Osaka School Meals Disgusting, Mayor Suggests Adding Topping

An example of a school meal in Osaka.

An example of a school meal in Osaka.

One of the most talked about stories today on Yahoo! Japan was the news that school meals at Osaka municipal schools are apparently disgusting.

Mayor Hashimoto Toru chimed in with the suggestion that if the food tastes so bad the school should just add a topping to the rice, known in Japanese as “furikake“. But this suggestion has been met with a variety of responses, including that furikake shouldn’t be added to children’s rice because such toppings tend to be very high in salt.

Netizens see both the problem and Hashimoto’s response to it as being a consequence of the way he has been governing the city.

From Sankei Shimbun:

Mayor Hashimoto Surprised That School Meals Are Disliked, “Can’t You Just Add A Topping?”

Regarding school meals at Osaka Municipal Middle School, where wasted food is causing a problem because pupils complain “the food is cold and doesn’t taste good”, Mayor Hashimoto Toru and the City Education Committee had a heated discussion over whether students would allow the school to use “toppings” on the rice. Would it be unacceptable because of the importance of the amount of salt and nutritional balance of the food, or would it be the trump card that would make the kids eat their rice? Mayor Hashimoto said that it “should be left to the discretion of the principal”, but in the 10 minute discussion no conclusion was reached.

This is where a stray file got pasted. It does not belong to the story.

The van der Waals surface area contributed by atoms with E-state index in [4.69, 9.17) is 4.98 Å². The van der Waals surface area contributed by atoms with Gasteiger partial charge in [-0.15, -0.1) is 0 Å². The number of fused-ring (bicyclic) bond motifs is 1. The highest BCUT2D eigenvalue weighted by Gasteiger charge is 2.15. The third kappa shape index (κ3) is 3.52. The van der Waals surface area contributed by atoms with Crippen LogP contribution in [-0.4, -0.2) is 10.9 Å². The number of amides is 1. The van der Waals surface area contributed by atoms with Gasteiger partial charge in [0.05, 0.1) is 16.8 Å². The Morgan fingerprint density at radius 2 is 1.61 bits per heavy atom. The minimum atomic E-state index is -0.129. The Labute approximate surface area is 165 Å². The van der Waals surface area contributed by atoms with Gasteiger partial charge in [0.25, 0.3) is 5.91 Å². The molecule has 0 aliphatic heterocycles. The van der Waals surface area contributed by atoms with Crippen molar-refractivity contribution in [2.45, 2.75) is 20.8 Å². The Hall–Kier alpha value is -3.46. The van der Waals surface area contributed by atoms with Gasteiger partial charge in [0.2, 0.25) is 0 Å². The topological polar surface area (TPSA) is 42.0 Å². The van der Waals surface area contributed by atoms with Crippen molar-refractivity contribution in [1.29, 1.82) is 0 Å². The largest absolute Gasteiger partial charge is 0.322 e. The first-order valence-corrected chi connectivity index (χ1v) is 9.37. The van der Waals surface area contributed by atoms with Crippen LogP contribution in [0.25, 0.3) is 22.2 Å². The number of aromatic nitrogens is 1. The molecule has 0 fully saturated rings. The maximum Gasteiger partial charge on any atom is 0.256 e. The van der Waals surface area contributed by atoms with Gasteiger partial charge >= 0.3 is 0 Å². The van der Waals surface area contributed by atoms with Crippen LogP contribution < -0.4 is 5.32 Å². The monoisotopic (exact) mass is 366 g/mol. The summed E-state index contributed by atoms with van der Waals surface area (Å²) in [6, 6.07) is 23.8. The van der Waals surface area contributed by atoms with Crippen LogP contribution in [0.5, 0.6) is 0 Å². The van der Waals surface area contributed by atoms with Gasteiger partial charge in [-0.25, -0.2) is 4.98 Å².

“There are a lot of children who leave their rice…if we put toppings on it they would probably eat it”. When one of the teachers made this remark during a discussion about subjects taught in school, Mayor Hashimoto responded in a surprised manner:

“Couldn’t you use toppings?”

School meals for middle schools in the city employ a delivery system to distribute school lunch boxes, but the side dishes in particular are disliked, with children saying they are “cold” and “don’t taste good”, and the percentage of students leaving food has risen to 70%. At this, the trump card that emerged was “toppings”.